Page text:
BY SONA ZEITLIAN

After an interval of two years due to the pandemic, AGBU Hye Geen and Young Circle in partnership with CSUN Armenian Studies have presented a most timely international Conference entitled Women Journalists at the Forefront of Empowerment. The presence of an enthusiastic audience was proof of the strategic importance of the subject in view of the integration of Armenian women in the socio-economic fabric of both Armenia and the diaspora.

In his welcoming remarks, Dr. Vahram Shemmassian, director of CSUN Armenian Studies announced that between 3.000-4,000 students of Armenian origin attend Northridge University and a “tangible number of non-Armenians enroll in Armenian classes each semester.” Considering the changing role of Armenian women and their community involvement, the University has introduced a new course about the evolution of Armenian women’s role throughout history.

Finally, Dr. Shemmassian asserted that the CSUN Armenian Studies program “works closely with all organizations and institutions set to enrich Armenians in Armenia, Artsakh and the diaspora.”

Then AGBU Hye Geen’s Young Circle member and Conference Chair Nellie Yacoubian cited the three decades-long activities and ongoing projects of AGBU Hye Geen, including the regular publication of a magazine and sustaining a TV program. This was followed by a video presentation about the eight thriving Pregnant Women’s Centers in Armenia and Stepanakert, proof of AGBU Hye Geen’s unwavering support to Armenia and Artsakh. Finally, in keeping with the nation-building strategy of empowering women, she referred to the significance of the Conference theme and introduced the speakers, all active women journalists from Armenia, Artsakh and the diaspora.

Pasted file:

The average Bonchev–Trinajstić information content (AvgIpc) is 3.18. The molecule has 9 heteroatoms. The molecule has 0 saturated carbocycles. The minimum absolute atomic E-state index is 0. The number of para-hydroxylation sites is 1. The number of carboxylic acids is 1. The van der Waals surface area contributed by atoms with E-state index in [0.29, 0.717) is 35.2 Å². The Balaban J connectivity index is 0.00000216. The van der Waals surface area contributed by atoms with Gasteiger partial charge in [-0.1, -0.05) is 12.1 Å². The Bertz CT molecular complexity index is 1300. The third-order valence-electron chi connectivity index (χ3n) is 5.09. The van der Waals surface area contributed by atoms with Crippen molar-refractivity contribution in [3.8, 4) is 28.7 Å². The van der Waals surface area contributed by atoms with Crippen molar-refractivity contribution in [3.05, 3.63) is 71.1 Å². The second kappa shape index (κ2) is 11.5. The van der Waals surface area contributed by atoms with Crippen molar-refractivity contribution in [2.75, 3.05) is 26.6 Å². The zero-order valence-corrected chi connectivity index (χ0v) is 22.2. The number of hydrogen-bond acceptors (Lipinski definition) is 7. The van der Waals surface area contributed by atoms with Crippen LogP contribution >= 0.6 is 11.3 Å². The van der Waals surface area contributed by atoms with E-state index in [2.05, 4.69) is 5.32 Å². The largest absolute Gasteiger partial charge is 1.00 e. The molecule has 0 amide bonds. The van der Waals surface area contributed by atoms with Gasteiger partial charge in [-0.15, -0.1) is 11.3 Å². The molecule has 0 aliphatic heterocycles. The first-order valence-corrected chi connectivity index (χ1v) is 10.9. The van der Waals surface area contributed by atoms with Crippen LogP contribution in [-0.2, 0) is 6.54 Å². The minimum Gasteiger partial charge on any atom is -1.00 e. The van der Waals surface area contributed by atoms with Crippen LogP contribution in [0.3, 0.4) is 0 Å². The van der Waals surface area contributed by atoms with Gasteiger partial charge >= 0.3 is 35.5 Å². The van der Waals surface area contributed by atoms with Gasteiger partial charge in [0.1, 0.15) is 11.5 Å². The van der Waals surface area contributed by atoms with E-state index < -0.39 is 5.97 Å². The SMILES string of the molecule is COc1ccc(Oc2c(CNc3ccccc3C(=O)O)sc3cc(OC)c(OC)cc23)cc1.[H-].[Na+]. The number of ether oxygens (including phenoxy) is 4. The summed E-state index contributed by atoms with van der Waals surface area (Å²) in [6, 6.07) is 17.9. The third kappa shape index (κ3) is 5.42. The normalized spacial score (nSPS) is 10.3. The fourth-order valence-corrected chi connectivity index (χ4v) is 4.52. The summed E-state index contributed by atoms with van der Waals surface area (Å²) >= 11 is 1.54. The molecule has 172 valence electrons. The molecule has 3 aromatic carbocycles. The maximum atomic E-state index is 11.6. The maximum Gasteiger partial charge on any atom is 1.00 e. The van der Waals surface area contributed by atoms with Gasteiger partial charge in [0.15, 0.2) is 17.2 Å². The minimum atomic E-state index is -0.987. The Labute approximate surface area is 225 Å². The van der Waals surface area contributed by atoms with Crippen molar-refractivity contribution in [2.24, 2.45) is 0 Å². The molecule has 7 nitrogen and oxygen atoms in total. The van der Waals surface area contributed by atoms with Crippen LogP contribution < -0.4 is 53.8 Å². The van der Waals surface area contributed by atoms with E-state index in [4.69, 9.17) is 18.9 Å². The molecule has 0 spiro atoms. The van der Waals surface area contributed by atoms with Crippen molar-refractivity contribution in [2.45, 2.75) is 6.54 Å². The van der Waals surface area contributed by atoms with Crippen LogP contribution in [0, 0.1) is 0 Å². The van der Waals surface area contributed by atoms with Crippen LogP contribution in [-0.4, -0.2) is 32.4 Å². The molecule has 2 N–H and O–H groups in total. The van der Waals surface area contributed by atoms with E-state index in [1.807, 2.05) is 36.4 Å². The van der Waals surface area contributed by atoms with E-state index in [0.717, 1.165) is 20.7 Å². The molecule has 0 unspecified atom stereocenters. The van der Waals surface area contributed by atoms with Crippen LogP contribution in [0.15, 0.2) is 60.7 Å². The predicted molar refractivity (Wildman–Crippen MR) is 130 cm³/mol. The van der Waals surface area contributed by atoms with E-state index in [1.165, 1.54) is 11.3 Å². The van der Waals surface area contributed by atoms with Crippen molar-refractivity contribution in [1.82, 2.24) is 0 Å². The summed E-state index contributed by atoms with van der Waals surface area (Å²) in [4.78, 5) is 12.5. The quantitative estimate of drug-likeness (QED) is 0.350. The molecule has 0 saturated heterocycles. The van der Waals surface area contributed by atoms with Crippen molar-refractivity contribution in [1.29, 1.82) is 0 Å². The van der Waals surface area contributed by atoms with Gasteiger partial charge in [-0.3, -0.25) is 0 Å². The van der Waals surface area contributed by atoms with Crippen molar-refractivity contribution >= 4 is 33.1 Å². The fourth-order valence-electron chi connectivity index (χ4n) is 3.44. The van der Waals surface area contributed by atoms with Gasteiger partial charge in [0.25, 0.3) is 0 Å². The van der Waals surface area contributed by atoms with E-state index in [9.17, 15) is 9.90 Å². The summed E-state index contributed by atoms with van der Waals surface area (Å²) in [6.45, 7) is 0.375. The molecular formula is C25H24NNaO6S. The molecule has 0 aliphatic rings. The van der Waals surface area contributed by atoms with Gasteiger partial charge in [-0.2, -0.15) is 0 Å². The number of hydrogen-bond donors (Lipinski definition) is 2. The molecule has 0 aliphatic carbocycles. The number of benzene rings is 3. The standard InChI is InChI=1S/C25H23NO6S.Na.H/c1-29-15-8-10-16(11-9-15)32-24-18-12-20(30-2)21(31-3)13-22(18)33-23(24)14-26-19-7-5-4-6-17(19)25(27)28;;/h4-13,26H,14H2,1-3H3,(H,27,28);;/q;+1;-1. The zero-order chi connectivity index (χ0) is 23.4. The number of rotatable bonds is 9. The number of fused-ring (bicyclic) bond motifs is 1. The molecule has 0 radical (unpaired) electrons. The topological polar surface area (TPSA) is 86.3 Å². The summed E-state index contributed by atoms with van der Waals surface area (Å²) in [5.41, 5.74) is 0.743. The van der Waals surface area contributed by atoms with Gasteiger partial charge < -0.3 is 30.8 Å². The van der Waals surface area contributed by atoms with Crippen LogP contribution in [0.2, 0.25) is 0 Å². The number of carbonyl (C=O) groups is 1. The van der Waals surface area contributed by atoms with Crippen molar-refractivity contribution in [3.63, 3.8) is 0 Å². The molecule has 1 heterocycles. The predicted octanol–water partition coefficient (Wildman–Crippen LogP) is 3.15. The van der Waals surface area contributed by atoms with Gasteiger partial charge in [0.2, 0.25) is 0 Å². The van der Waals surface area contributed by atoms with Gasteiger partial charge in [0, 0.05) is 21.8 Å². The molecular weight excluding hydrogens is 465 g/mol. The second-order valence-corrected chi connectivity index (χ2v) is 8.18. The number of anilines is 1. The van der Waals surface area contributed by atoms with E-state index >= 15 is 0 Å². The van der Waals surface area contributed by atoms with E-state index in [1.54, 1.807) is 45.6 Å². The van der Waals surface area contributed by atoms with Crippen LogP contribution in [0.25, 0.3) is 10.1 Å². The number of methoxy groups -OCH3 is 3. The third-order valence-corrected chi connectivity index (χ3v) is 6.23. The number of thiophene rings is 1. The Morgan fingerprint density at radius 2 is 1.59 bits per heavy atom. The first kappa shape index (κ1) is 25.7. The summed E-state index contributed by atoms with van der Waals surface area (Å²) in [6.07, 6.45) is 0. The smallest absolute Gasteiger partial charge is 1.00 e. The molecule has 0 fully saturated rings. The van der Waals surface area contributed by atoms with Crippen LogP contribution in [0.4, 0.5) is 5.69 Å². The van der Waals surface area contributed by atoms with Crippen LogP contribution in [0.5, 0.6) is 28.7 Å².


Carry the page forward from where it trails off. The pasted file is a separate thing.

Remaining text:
Next Liz Ohanesian, an award winning freelance arts and culture journalist based in Los Angeles, emphasized the contribution of diasporan women journalists in raising the level of Armenian visibility.

The first speaker, Alene Tchekmedyian, a former editor of UCLA’s student-run newspaper, has always been intent on telling stories and making the voiceless heard. Whether reporting for the Los Angeles criminal courts or the leading newspaper Los Angeles Times, she has consistently disregarded fake news and diligently investigated cover-ups to present valid testimonials. She has also countered harassments and threats with courage and continued telling stories about all kinds of violence without reservation.

The next speaker, Lillian Avedian, a New York based staff writer for the Armenian Weekly newspaper whose writings are also published in Los Angeles Review of Books and the online journal of Democracy in Exile. A volume of her collected poems is published by the Girls on Key Press. Beside telling stories about diasporan social, political, cultural as well as Armenian identity issues, her studies in Peace and Conflict have fueled her interest in the geopolitics of South Caucasus and the enduring trauma of Artsakh.

Lillian has reported extensively about the Armenian-Azeri confrontation as it affects the daily life of frontline communities. Her stories describe how indiscriminate shelling has affected women, deepening their anxiety and increasing their family obligations toward traumatized children, the disabled and elderly parents. Some have faced the hardship of being displaced and forcibly leaving all possessions behind. Many women also face the daily danger of transporting ammunition. In spite of their heavy burden, women are also tasked to uphold the family morale and those who share their grievances with others are stigmatized for hurting the family dignity.

Lillian stressed that Armenian women journalists continue to tell stories of war-torn lives as crucial evidence of the tremendous human and material costs of the enemy violence.